Zimmerman bail hearing next week in Florida shooting
By TAMARA LUSH and GREG BLUESTEIN, Associated Press
SANFORD, Fla. (AP) -- Trayvon Martin's supporters fought for weeks to win an arrest after the 17-year-old was fatally shot by a neighborhood watch volunteer in Florida. Now George Zimmerman's attorney has begun what could be a lengthy legal battle to free his client from the second-degree murder charge filed in the case.
The first step for Zimmerman attorney Mark O'Mara will be to try to get his client out of jail while the legal process continues. A hearing for the 28-year-old probably will be held on April 20 to determine if he will be allowed to post bail and leave jail, O'Mara said late Thursday.
Earlier Thursday, Zimmerman stood straight and held his shaved head high during a four-minute hearing at a jailhouse courtroom while prosecutors briefly outlined their murder case in court papers.
O'Mara said his client's appearance and demeanor belies what he is going through.
"He is tired. He has gone through some tribulations," said O'Mara after the court appearance. "He is facing second-degree murder charges now. He is frightened. That would frighten any of us."
Zimmerman did not enter a plea during the hearing, although O'Mara previously said his client ultimately will plead not guilty. Zimmerman will be able to enter a plea during his May 29 arraignment.
At some point soon, O'Mara also is expected to ask the judge for a hearing on Florida's "stand your ground" self-defense law, which gives people a broad right to use deadly force without having to retreat from a fight.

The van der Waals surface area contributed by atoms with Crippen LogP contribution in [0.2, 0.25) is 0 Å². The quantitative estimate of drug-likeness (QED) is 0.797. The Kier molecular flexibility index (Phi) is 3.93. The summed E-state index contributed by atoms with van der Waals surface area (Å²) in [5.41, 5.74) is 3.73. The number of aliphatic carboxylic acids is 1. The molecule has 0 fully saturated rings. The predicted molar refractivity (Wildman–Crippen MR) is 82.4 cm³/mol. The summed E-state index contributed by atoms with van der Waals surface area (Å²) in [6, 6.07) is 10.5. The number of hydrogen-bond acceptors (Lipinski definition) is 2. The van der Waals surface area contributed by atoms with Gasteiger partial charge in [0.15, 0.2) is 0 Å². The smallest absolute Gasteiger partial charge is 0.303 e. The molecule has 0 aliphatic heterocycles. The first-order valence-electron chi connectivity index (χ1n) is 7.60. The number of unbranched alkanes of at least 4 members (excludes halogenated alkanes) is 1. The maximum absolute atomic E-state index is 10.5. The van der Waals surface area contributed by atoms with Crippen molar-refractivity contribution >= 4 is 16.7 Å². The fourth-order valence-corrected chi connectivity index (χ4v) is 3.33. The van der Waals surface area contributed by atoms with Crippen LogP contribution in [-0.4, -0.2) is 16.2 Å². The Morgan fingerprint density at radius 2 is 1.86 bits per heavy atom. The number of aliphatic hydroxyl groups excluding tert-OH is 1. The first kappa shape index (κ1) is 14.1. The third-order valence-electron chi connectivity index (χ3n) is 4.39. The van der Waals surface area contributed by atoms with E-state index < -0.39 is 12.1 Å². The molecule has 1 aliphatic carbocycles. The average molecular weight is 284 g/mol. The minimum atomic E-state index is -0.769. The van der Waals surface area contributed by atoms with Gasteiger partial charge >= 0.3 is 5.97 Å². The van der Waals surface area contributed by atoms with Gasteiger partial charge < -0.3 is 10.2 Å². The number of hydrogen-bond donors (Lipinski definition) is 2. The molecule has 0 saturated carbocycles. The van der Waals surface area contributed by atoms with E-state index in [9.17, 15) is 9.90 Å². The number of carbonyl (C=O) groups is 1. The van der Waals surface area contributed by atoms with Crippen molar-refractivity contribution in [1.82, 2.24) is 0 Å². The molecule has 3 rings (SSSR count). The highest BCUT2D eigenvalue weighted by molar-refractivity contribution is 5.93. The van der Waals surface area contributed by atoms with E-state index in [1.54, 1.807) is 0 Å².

"It is going to be a facet of this defense, I'm sure," he said in an interview. "That statute has some troublesome portions to it, and we're now going to have some conversations and discussions about it as a state. But right now it is the law of Florida and it is the law that is going to have an impact on this case."
For all the relief among civil rights activists over the arrest, legal experts warned there is a real chance the case could get thrown out before it ever goes to trial because of the "stand your ground" law.
At a pretrial hearing, Zimmerman's lawyers would only have to prove by a preponderance of evidence -- a relatively low legal standard -- that he acted in self-defense in order to get a judge to toss out the second-murder charges. And if that fails and the case does go to trial, the defense can raise the argument all over again.
Bluestein reported from Atlanta. Associated Press reporters Bill Kaczor contributed from Tallahassee, Fla., Mike Schneider from Orlando, Fla., and Sonya Ross from Washington.